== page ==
Saturday, June 24, 2017
The Myanmar Times
The Myanmar Times

New team resumes search for bell

Four months after the latest search for the fabled Dhammazedi Bell resulted in claims of discovery, revelations of failure and accusations of fundraising fraud, a new team is having a go at the nation’s favourite treasure-hunt.

Members of a team searching for the Dhammazedi Bell stand on a dredger in the Yangon River on August 27, 2014. Photo: AFPMembers of a team searching for the Dhammazedi Bell stand on a dredger in the Yangon River on August 27, 2014. Photo: AFP

A team led by former navy officer U Kyaw Win quietly began searching for the bell on January 12 in the waters near the Thanlyin oil refinery, at the confluence of Yangon River, Bago River and Pazundaung Creek. The search stopped on January 20, but U Kyaw Win has vowed to continue, using his own funds, until the bell is found.

“If I found the bell, I will first inform the government and then I will continue until the end [of the salvage effort] if they instruct me,” U Kyaw Win said.

So far he said the expedition has cost him K40,000 a day for a ship rental and other expenses, plus K800,000 for a machine to measure the depth of the notoriously cloudy waters, as well as K250,000 a day for a dive team.

Cast in the 15th century, the bell is reputed to be the world’s largest, at about 270 tonnes. However, it is thought to have laid at the bottom of the river since a failed attempt by the Portuguese in 1608 to take it from Shwedagon Pagoda to Thanlyin, where it was to be melted down and made into cannons.

No one knows exactly where it rests, however, and several attempts to find and raise it since the late 1980s ended in failure, with the notoriously muddy waters making visibility almost nil.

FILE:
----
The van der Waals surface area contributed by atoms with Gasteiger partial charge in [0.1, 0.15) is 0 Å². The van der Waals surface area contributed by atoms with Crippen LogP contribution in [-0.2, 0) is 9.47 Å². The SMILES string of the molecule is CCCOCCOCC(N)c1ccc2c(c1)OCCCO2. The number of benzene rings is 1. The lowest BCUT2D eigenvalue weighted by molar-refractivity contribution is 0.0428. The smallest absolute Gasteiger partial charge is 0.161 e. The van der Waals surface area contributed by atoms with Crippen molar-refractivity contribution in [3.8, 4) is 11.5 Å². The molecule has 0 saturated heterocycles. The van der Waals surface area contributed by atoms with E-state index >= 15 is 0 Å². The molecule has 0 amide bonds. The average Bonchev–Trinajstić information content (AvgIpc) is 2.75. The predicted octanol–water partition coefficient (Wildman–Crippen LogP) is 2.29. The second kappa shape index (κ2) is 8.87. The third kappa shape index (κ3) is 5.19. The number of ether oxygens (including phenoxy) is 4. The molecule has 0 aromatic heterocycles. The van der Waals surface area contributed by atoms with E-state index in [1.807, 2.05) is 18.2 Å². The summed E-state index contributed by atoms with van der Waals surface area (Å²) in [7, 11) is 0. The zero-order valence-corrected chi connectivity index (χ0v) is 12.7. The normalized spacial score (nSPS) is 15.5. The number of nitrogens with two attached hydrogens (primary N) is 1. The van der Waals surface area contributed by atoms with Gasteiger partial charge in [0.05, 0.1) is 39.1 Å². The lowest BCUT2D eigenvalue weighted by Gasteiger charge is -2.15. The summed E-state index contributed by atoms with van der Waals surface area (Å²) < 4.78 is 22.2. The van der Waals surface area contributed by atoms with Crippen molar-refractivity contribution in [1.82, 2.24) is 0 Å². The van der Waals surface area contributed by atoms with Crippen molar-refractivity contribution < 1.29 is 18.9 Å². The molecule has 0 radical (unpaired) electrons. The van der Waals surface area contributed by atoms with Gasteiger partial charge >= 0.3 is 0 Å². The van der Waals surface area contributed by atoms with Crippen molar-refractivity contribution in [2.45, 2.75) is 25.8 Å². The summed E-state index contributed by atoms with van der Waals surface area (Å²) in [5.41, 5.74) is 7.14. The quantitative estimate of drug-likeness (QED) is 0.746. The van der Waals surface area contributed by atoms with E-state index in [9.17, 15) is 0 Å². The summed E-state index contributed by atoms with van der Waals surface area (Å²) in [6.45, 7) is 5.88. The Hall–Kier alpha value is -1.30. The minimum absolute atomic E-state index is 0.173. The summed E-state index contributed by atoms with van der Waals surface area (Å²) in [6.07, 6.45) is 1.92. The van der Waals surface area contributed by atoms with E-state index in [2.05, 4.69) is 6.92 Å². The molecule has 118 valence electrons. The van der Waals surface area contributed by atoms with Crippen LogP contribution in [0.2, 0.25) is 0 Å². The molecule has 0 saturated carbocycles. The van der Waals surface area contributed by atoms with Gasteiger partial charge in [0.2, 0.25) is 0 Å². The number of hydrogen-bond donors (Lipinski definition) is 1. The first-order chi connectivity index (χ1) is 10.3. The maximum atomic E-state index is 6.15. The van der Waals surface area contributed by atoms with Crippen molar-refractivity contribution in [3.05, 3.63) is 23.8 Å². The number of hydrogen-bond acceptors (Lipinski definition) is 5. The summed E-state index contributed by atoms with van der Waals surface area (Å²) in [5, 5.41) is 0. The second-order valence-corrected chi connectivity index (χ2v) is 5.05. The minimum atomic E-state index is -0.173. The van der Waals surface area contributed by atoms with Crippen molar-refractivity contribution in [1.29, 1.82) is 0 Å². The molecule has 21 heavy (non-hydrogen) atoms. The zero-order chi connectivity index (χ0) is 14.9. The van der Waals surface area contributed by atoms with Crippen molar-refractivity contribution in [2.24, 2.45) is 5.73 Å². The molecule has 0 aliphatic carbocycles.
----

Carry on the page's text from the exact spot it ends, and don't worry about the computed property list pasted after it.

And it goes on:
A 2014 search, organised by U San Linn, U Soe Thein and U Win Myint, raised more than K150 million from corporate and private donations. The undertaking drew large, captivated crowds to the dive sight – even though there was nothing to see from shore – and involved not only local monks but also vegetarianism, a communion with a golden underwater dragon and divers brought in from Kawthoung, Tanintharyi Region.

After “asking permission from all noble persons and saints”, U San Linn claimed on August 26 the team had found the bell and would raise it. But it soon emerged that no other member of the team knew what he was talking about, and the search ended on September 18 with no bell found. At the end of the search, the only thing that had been raised was a number of questions over just what U San Linn did with everyone’s money.

U Win Myint, who contributed to that failed effort, said he has since been developing his own plan to locate the bell, but is willing to join forces with U Kyaw Win if required – or with anyone else with experience of the hunt.

“If he [U Kyaw Win] hasn’t found it after one month has passed, I will apply for approval from the Yangon Region government and keep searching for the bell. I do believe one day we will find it but we need to combine our strength. That’s why I have already contacted U Kyaw Win and all who have been involved in previous searches,” U Win Myint said.

One of those individuals is historian and writer U Chit San Win, who said not only cooperation but also input from experts will be needed if the bell is to be found.

“Actually, he [U Kyaw Win] should first take advice from historians to confirm the point where the bell really is. He should also work together with scientists and explore a wide range of possibilities,” U Chit San Win said.

“As far as we know, the bell could be anywhere within a large area where. Instead of working individually, searchers should work together after historians and scientists have worked to pinpoint a likely location,” U Chit San Win.

He dismissed the prospect of the bell being raised through supernatural assistance – an apparent rebuttal to the 2014 expedition and its otherworldly methods used to divine the bell’s location.

“It is impossible to find the bell individually if their search relies on supernatural powers or spiritual beliefs,” he said.

U Soe Thein, chair of the Mon Literature and Culture Committee, said the group was not getting its hopes up over the current expedition. “We’ve heard that U Kyaw Win hasn’t enough funding and his searching methods look unlikely to find the bell. I would say it’s just a distant hope.”

U Kyaw Lwin Oo, director of the Department of Archaeology, National Museum and Library, refused to comment on the search, saying his department had not yet received any notification of the current round of hunting.

Translation by Zar Zar Soe